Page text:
Now that the Nobel Prizewinning President Barack Obama—who campaigned for the White House on fervent opposition to two wars—is leading the United States into a third conflict involving the “Religion of Peace,” perhaps this isn’t the best time to bring this up. However, timing has never been my strong suit.
While the U.S. started lobbing cruise missiles into Libya over the weekend, another story, one which didn’t involve the Obama Administration campaigning for the Nobel Prize for Duplicity, broke across the newswires:
For the first time in human history an object sent from the third rock from the sun has entered orbit around the first rock from the sun. The MErcury Surface, Space ENvironment, GEochemistry and Ranging (MESSENGER) probe, which departed these climes in 2004, signaled its successful orbital insertion around the planet Mercury.
This is Mercury as viewed from the Earth. Actually, this is the Sun, with Mercury in transit across its face (it’s the TINY round dot in the lower middle-right of the image.)
If nothing else, that image ought to give you a sense of humility; a glimpse of the idea that on a cosmic scale, we are smaller than the higher-order thinking section of Lawrence O’Donnell’s brain.
MESSENGER cost $280 million. Should it have been proposed for these tight economic times I suspect it would have disappeared from the budget as quickly as a box of Ho Hos® disappears from Rosie O’Donnell’s kitchen. But consider this: I’m glad we went.
While it is fair to suggest that a mission to Mercury may not solve the crises of the world, I would posit that MESSENGER, like much of the space program, serves a metaphysical purpose.
The space program reminds us of limitlessness. Seven centuries ago civilization was barely aware of the world outside its own door. In some cases, even guessing at the unseen could result in ridicule, arrest, or even earthly perdition. But some were undeterred, and the Age of Exploration bore out their dreams to the great benefit of the same world which questioned their goals. As recently as 1969, when Neil Armstrong took those fateful first steps, Man was still reaching beyond his grasp.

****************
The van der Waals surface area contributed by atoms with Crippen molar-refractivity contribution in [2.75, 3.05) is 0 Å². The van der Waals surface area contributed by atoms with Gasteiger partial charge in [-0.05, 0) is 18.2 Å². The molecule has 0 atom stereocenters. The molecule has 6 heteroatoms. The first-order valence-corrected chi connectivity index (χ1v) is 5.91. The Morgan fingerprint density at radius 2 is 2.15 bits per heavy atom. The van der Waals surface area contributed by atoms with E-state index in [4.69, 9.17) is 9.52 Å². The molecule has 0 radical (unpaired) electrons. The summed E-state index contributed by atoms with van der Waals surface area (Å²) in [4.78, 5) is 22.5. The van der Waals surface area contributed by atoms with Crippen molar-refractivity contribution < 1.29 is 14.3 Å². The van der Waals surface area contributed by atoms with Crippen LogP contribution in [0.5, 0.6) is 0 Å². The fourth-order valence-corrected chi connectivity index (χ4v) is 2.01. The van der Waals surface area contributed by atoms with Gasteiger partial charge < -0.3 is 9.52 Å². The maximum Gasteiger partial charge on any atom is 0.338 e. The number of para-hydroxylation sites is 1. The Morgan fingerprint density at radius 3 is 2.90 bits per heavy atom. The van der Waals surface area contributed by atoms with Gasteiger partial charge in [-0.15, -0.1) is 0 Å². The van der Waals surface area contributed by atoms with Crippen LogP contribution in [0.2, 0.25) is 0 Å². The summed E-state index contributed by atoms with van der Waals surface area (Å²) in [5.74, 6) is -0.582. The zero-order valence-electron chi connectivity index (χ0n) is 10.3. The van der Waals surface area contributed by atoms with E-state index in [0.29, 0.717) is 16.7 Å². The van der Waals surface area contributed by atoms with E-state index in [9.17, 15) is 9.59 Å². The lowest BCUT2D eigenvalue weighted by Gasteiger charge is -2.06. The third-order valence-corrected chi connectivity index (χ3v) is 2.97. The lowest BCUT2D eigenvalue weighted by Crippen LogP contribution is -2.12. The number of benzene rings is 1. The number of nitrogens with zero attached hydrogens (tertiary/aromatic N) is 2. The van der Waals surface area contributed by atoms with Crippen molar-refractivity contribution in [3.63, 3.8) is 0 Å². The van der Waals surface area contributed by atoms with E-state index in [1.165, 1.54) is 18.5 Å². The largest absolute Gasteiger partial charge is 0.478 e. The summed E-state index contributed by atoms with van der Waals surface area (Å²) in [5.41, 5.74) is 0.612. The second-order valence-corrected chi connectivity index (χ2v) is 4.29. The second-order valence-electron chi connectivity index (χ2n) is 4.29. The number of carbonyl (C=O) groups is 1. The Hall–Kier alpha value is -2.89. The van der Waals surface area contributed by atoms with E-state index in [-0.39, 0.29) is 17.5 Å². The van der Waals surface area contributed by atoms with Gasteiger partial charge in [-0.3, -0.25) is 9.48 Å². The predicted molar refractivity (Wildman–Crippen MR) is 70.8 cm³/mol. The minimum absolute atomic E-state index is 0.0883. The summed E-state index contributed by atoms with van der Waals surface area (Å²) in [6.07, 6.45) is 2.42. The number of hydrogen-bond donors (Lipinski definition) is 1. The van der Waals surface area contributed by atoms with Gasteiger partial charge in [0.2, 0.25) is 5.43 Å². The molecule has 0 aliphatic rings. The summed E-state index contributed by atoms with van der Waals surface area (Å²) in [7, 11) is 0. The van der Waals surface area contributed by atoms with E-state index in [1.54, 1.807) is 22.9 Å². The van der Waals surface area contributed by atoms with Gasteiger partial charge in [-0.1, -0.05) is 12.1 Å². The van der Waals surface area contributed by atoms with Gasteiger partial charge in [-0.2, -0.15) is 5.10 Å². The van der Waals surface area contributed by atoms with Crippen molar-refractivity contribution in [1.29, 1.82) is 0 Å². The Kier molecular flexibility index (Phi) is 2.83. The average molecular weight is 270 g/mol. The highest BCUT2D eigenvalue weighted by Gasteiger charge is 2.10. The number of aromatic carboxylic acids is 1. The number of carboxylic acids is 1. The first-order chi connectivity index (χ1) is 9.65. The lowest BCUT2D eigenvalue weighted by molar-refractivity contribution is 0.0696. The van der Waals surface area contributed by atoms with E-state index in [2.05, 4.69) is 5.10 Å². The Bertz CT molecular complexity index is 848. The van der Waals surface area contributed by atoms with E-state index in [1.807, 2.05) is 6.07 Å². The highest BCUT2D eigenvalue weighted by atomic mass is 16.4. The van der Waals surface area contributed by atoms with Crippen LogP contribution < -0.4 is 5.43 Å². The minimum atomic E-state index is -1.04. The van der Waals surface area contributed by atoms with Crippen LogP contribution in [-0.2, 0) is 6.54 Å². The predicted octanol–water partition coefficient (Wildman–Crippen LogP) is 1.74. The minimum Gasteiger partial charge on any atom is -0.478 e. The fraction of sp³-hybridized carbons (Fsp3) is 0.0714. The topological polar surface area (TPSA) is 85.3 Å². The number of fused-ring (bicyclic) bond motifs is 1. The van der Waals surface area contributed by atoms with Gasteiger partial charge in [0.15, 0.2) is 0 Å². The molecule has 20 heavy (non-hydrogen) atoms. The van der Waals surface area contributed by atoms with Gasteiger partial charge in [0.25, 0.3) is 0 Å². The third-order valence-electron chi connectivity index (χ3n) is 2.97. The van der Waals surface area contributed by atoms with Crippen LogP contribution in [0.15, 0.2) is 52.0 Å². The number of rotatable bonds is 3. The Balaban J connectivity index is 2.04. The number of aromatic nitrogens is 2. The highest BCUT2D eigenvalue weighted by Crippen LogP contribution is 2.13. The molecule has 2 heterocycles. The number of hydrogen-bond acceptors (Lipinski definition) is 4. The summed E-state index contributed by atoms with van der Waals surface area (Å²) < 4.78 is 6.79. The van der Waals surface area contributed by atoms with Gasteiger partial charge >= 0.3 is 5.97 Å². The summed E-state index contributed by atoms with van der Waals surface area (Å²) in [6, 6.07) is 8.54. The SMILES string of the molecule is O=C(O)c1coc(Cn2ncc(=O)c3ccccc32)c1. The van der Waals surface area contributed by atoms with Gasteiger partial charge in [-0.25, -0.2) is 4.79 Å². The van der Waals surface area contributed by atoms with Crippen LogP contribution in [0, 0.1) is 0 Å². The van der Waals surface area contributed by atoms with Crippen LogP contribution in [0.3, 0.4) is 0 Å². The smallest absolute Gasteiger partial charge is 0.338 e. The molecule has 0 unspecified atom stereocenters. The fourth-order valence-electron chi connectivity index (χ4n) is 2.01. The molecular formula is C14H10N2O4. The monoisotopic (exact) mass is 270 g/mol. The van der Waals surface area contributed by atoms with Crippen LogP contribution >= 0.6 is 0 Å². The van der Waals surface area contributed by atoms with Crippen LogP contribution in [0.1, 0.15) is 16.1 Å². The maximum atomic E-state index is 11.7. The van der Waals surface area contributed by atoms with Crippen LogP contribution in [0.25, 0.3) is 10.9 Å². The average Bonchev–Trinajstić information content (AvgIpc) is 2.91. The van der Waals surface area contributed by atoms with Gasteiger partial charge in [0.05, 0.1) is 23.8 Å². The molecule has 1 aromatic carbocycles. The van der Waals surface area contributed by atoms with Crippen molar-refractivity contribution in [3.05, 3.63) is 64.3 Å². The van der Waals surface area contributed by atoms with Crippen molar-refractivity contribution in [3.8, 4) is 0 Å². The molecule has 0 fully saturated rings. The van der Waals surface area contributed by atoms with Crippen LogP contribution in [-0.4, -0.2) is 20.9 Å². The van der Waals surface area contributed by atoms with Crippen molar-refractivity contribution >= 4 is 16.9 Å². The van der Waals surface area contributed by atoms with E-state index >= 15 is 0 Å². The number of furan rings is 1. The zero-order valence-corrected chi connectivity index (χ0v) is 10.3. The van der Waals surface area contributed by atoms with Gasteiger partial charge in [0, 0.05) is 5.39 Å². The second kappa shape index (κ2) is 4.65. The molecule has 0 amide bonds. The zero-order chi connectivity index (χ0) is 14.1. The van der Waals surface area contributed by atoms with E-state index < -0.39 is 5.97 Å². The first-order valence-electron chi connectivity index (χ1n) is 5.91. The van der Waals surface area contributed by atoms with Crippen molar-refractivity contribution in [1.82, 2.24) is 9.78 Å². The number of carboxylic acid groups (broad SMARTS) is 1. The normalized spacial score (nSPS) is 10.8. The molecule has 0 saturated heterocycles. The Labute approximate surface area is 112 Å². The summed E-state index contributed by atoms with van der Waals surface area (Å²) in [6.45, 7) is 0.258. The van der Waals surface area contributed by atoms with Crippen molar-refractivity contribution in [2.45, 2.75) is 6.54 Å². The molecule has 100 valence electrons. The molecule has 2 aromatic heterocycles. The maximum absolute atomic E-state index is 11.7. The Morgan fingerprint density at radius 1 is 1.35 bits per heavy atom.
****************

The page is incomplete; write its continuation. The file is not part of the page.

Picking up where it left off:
From Polo to Galileo to Aldrin, the real explorers delivered human “firsts” on an eternal scale. And while MESSENGER was expensive, it’s another first which is worth celebrating.
In the age of the media-invented superstars, in which Paris Hilton and Barack Obama can climb to Olympian heights on the backs of—not to mention in the rightful place of—the more talented, the more qualified and/or the more deserving; moments like MESSENGER hearken back to those heady days of the Age of Exploration, when accomplishment meant more than sound bites and photo-ops. Missions like MESSENGER remind us all of the big dreams which carried humanity through far darker times. There are no “K-Feds” in the heavens. “Jersey Shore” isn’t on; and “The Situation” and the gang couldn’t fix their hair in zero-gee.
Out THERE, Hollywood blowhards can’t lecture us on our lack of compassion while they teeter around on the red carpet dressed in clothing which could feed a family for a year. Oliver Stone and Sean Penn can’t vomit their venomous vitriol out there—there’s no air. Al Gore’s junk science sideshow wouldn’t last amidst the real warmth of the solar wind.
And while the effort “to strive, to seek, to find, and not to yield” is enormously expensive, so is the Department of Education; and I don’t remember anyone saying “When I grow up, I want to be a layabout union thug.” Of course, I don’t remember anyone saying “I want to be a mouth-breathing parasite who’s famous for being famous,” but “Snooki” got a book published, meaning she has admirers.
During his State of the Union speech in January, Obama said “we do big things.” Actually, Mr. President, we do an astronomical number of small things, and occasional medium-sized things. And we don’t do most of them particularly well. But we can.
I believe we can return the triumph of the human spirit to the American vocabulary. I believe that while exploration can sometimes be irrational, discovery is ALWAYS magical. At the very least, let’s return to our children the sense of wonder that comes from dreaming big and doing bigger.
Call it “the audacity of hope.” Actually, don’t call it that. That sounds like some hackneyed Democrat campaign slogan.
At the very least, let’s remind them there are greater aspirations than being a community organizer.